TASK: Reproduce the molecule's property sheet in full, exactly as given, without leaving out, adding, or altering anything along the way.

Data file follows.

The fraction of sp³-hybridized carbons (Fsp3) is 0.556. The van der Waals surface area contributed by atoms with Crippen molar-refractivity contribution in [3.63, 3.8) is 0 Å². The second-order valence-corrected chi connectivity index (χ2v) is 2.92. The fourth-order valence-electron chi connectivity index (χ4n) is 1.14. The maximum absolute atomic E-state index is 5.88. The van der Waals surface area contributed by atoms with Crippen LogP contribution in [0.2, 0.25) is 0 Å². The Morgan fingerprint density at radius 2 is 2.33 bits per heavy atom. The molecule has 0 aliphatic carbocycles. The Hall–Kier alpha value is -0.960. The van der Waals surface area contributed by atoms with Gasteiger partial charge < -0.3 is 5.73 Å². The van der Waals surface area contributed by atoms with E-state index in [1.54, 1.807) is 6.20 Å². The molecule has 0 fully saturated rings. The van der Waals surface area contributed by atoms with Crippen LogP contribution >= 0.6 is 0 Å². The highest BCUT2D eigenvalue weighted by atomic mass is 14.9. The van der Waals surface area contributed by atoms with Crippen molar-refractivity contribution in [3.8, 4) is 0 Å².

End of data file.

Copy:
The fraction of sp³-hybridized carbons (Fsp3) is 0.556. The van der Waals surface area contributed by atoms with Crippen molar-refractivity contribution in [3.63, 3.8) is 0 Å². The second-order valence-corrected chi connectivity index (χ2v) is 2.92. The fourth-order valence-electron chi connectivity index (χ4n) is 1.14. The maximum absolute atomic E-state index is 5.88. The van der Waals surface area contributed by atoms with Crippen LogP contribution in [0.2, 0.25) is 0 Å². The Morgan fingerprint density at radius 2 is 2.33 bits per heavy atom. The molecule has 0 aliphatic carbocycles. The Hall–Kier alpha value is -0.960. The van der Waals surface area contributed by atoms with Gasteiger partial charge < -0.3 is 5.73 Å². The van der Waals surface area contributed by atoms with E-state index in [1.54, 1.807) is 6.20 Å². The molecule has 0 fully saturated rings. The van der Waals surface area contributed by atoms with Crippen LogP contribution >= 0.6 is 0 Å². The highest BCUT2D eigenvalue weighted by atomic mass is 14.9. The van der Waals surface area contributed by atoms with Crippen molar-refractivity contribution in [3.8, 4) is 0 Å².